In September 2022, as part of a 2020 bankruptcy filing, the Camden diocese attempted to settle sexual abuse claims for a total of $87.5 million. The compensation was to be paid after a 9-page questionnaire with payments estimated to be $300,000 for each of the approximately 300 survivors. This settlement was rejected by a federal judge over concerns that the fund could be burdened with illegitimate claims.
The published list of alleged abusers in New Jersey dioceses includes more than:
- 63 priests and deacons in the Archdiocese of Newark
- 57 in Diocese of Camden
- 30 in Diocese of Trenton
- 28 in Diocese of Patterson
- 11 in Diocese of Metuchen
- 3 nuns
- Several monks and priests in Catholic schools and other institutions
- Multiple priests in other Catholic organizations
Church officials have noted that research dates back to 1940 and that 100 of the named accusers are deceased. Officials also state that names were reportedly given to law enforcement agencies and the New Jersey Attorney General’s office is looking into whether the Catholic Church allegations of abuse were properly handled by the dioceses. Plaintiffs have alleged that the church has failed to disclose hundreds of cases.
Unfortunately, some advocates have noted that the way the list was released may make it difficult to connect accused priests with individual churches or parishes, as the names of the parishes are not listed, and the priests may have been moved. Other dioceses around the country have released similar lists and though advocates acknowledge that action has been taken, some are skeptical that the lists are complete.
The lists also offer no information as to what actions were taken, if any, by the dioceses with regards to addressing the abuse. More than 820 lawsuits have been filed since the December 2019 law was enacted.
Child Sexual Abuse in Other Institutions
In addition to the Catholic Clergy Abuse claims, hundreds of complaints against other groups have also been filed. The Boy Scouts have come under fire with dozens of child sexual abuse lawsuit filings as the second most commonly named group, according to the New Jersey Administrative Office of the courts.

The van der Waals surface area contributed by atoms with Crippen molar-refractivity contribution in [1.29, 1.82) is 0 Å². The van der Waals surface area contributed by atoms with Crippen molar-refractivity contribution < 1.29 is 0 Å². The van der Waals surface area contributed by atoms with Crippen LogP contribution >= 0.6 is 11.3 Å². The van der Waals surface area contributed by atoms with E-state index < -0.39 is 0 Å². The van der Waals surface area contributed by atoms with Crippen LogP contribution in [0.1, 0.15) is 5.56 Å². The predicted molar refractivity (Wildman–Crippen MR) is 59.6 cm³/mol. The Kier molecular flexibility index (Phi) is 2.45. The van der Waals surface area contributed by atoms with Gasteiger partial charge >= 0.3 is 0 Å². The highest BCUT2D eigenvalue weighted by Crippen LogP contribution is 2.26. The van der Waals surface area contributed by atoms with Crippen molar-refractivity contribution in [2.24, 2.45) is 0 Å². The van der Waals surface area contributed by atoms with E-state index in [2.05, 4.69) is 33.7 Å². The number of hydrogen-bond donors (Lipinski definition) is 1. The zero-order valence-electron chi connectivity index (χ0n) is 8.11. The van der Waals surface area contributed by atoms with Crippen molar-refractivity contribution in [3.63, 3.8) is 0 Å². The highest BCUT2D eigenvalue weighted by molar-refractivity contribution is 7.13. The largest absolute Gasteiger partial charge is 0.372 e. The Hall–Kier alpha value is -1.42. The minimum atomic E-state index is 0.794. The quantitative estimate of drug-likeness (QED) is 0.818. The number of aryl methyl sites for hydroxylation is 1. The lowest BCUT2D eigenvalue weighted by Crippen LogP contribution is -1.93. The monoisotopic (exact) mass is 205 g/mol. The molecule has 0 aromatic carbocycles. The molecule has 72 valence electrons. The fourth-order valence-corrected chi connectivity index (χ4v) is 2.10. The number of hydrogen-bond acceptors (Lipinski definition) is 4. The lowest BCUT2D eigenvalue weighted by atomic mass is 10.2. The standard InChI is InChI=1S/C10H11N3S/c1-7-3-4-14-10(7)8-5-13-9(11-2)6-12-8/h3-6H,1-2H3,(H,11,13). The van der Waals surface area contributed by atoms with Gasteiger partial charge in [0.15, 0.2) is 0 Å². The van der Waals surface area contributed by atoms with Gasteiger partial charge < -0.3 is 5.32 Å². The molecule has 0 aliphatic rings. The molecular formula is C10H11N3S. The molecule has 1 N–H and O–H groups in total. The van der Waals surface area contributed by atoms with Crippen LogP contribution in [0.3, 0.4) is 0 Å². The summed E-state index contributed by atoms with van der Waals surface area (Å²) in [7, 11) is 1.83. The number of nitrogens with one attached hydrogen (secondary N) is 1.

A list of 52 former Boy Scout leaders was published but may have been much larger. Though the Boy Scout and Catholic clergy list may address abuse within those institutions, many children in other organizations have also been abused. Names of other clergy members such as Jesuit priests, Benedictine monks, and those who worked at schools or organizations run by religious orders, were not included on the New Jersey lists.
A number of lawsuits against schools and government, departments, authorities, and facilities have also been filed, along with three cases against a Warren County Sheriff accused of sexual abuse of minors in custody or detention. Several of these cases have been settled for hundreds of thousands of dollars.
Other organizations facing lawsuits alleging sexual abuse include:
- Churches and religious institutions
- Private schools
- Community groups and clubs
- Foster homes
- Government facilities
- Sports teams
Abuse lists have begun in other states and regions as well. Abuser lists have already been published in dioceses of New York, Pennsylvania, Connecticut, Missouri, and Texas. An intensive search for abusers in other institutions such as Pentecostal and Southern Baptist churches around the country has also begun.
Abuse survivors should have the right to seek justice and healing, no matter what type of group was involved.
Compensating Survivors of Child Sexual Abuse
The five New Jersey dioceses have set up a compensation fund to offer survivors settlements in exchange for agreeing not to file lawsuits against the church, but that effort may be delayed due to bankruptcy filing. Counseling has also been offered.
Taking compensation or services from established funds may prevent survivors from being able to participate in future compensation recovery efforts, even when the laws change in favor of victims’ rights. The New Jersey attorney general’s office has also set up a hotline for alleged survivors to report abuse and survivors of childhood sexual abuse or clergy sexual abuse should seek legal advice.
If you are a survivor of child sexual abuse, you have a right to seek justice and compensation for medical costs, counseling costs, lost wages, pain and suffering, and other issues. Each case is unique and should be evaluated by a lawyer who is experienced in New Jersey child sexual and clergy abuse lawsuits.